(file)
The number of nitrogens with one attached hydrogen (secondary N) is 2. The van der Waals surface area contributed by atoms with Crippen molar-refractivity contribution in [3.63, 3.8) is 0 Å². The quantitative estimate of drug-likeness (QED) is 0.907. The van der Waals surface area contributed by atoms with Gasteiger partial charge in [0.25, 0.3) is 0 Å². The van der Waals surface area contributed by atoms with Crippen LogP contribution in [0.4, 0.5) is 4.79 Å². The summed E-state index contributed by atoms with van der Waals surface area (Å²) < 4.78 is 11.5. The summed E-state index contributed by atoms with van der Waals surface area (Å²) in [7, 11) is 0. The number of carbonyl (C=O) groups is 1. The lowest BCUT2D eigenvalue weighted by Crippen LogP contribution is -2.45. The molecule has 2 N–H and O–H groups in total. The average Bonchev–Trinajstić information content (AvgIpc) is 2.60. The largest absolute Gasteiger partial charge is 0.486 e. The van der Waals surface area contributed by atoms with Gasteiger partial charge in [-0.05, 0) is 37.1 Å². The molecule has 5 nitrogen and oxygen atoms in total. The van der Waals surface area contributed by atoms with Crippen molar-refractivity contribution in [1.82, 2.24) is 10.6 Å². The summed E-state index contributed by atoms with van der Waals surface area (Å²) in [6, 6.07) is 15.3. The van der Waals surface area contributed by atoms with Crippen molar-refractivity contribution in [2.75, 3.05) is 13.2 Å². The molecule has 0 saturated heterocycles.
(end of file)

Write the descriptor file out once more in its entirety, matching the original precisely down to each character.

The number of nitrogens with one attached hydrogen (secondary N) is 2. The van der Waals surface area contributed by atoms with Crippen molar-refractivity contribution in [3.63, 3.8) is 0 Å². The quantitative estimate of drug-likeness (QED) is 0.907. The van der Waals surface area contributed by atoms with Gasteiger partial charge in [0.25, 0.3) is 0 Å². The van der Waals surface area contributed by atoms with Crippen LogP contribution in [0.4, 0.5) is 4.79 Å². The summed E-state index contributed by atoms with van der Waals surface area (Å²) < 4.78 is 11.5. The summed E-state index contributed by atoms with van der Waals surface area (Å²) in [7, 11) is 0. The number of carbonyl (C=O) groups is 1. The lowest BCUT2D eigenvalue weighted by Crippen LogP contribution is -2.45. The molecule has 2 N–H and O–H groups in total. The average Bonchev–Trinajstić information content (AvgIpc) is 2.60. The largest absolute Gasteiger partial charge is 0.486 e. The van der Waals surface area contributed by atoms with Gasteiger partial charge in [-0.05, 0) is 37.1 Å². The molecule has 5 nitrogen and oxygen atoms in total. The van der Waals surface area contributed by atoms with Crippen molar-refractivity contribution in [1.82, 2.24) is 10.6 Å². The summed E-state index contributed by atoms with van der Waals surface area (Å²) in [6, 6.07) is 15.3. The van der Waals surface area contributed by atoms with Crippen molar-refractivity contribution in [2.75, 3.05) is 13.2 Å². The molecule has 0 saturated heterocycles.